Cipher Tools

Let's say that you need to send your friend a message, but you don't want another person to know what it is. You can use a full-blown encryption tool, such as PGP. If the message isn't that important or if it is intended to be decrypted by hand, you should use a simpler tool. This is a page dedicated to simple text manipulation tools, which all can be replicated with just paper and pencil. If you know of another cipher that you think should be on here, leave me a message below.

Cryptography When I wrote my first book, Fermat’s Last Theorem, I made a passing reference to the mathematics of cryptography. Although I did not know it at the time, this was the start of a major interest in the history and science of codes and code breaking, which has resulted in a 400-page book on the subject, an adaptation of the book for teenagers, a 5-part TV series, numerous talks and lectures, the purchase of an Enigma cipher machine and the development of an interactive crypto CD-ROM. In the Crypto Corner, you will find details about my book on cryptography (The Code Book), information about my TV series based on the book (The Science of Secrecy) and you can explore the Black Chamber, which is an interactive encryption and codebreaking section. You will also find a section about the Cipher Challenge, there are some cryptograms (coded messages) for you to try and crack, a free downloadable CD-ROM version of The Code Book, and a quick Q&A based on the questions I am most often asked.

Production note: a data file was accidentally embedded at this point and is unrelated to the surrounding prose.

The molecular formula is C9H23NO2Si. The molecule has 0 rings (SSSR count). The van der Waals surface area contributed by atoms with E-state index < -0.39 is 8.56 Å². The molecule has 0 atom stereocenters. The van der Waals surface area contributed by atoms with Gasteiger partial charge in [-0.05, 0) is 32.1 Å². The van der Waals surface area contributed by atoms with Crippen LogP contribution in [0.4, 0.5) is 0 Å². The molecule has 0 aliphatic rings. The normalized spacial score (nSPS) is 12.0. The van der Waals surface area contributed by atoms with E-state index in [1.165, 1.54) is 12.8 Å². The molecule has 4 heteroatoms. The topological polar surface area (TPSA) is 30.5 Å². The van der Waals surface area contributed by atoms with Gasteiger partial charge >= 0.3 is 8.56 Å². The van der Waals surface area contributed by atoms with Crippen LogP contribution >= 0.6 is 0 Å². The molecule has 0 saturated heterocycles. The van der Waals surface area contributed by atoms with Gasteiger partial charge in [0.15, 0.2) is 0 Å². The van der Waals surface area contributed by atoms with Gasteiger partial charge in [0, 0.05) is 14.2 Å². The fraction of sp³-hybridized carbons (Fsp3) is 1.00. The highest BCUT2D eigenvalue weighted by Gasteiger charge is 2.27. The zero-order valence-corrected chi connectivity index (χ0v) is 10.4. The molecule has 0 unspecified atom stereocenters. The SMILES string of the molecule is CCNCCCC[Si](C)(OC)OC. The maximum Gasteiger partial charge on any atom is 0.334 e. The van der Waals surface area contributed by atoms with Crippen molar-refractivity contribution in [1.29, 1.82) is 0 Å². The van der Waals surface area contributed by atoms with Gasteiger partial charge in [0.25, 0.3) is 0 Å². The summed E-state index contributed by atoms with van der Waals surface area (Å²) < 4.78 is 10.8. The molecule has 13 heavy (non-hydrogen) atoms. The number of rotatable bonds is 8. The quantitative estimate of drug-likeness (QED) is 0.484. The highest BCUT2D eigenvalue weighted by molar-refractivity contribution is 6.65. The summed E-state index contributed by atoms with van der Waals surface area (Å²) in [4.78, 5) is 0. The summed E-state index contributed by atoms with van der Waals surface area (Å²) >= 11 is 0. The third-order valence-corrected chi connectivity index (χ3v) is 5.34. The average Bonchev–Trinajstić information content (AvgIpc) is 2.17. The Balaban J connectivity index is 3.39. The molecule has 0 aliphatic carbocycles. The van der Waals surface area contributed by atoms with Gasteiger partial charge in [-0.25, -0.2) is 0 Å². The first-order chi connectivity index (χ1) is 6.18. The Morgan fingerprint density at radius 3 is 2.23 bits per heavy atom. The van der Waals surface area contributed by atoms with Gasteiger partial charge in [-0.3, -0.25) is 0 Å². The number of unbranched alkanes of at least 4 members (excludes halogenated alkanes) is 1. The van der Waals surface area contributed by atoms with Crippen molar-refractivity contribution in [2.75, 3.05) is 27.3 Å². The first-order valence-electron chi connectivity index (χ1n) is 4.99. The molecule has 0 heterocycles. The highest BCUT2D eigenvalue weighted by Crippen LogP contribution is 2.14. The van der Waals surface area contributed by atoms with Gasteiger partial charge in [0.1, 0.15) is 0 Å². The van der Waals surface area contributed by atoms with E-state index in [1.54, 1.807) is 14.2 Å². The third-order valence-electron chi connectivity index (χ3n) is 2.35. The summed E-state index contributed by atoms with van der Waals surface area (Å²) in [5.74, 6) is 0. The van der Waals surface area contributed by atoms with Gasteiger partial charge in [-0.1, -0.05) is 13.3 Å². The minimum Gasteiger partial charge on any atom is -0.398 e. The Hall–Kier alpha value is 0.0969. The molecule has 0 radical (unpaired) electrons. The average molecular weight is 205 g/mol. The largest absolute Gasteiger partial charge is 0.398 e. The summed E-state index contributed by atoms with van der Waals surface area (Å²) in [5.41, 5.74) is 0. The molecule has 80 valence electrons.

Sharky's Vigenere Cipher This page is for amusement only. Instructions are given below this form. instructions: Enter the string to encrypt or decrypt in the Input field (you may copy and paste it from another text editor). Enter the key in the Key field. Sudoko Solver in Excel Solve Sudoku with Excel We are a little slow here in the midwest. The Akron Beacon Journal just recently started publishing a daily Sudoku puzzle in our comic strip pages. Wow! Talk about a time waster! I nearly became addicted to solving these puzzles. Convert hexadecimal to text Convert text into hexadecimal format. Computers store text as numbers, and with hex you display the numbers not as a decimal number, but in base 16. Hex or base 16 or hexadecimal is a numeral system that uses 16 symbols. The symbols include 0-9 and a-f (sometimes A-F). An example of a hexadecimal number is 3BF2. Computer science applications can use hexadecimal for binary coding in computing and digital electronics.

Online Shakespeare Course: Shakespeare After All with Harvard Faculty Marjorie Garber, PhD, William R. Kenan Jr. Professor of English and American Literature and Language and of Visual and Environmental Studies, Harvard University This free online Shakespeare course focuses on Shakespeare’s later plays beginning with Measure for Measure and ending with The Tempest.

Playfair Cipher The Playfair cipher encrypts pairs of letters (digraphs), instead of single letters. This is significantly harder to break since the frequency analysis used for simple substitution ciphers is considerably more difficult. Memorization of the keyword and 4 simple rules is all that is required to create the 5 by 5 table and use the cipher. The Playfair cipher uses a 5 by 5 table containing a key word or phrase. Polyalphabetic Substitution Ciphers Introduction The monoalphabetic (simple) substitution cipher uses only one replacement scheme for all letters of the plain text. Polyalphabetic ciphers use more than one replacement scheme. The Vigenere Cipher Given a letter of the plain text and one letter of the key word, the following table is used for encryption: The letter of the key word is located in the first row and the plain text letter is located in the first column.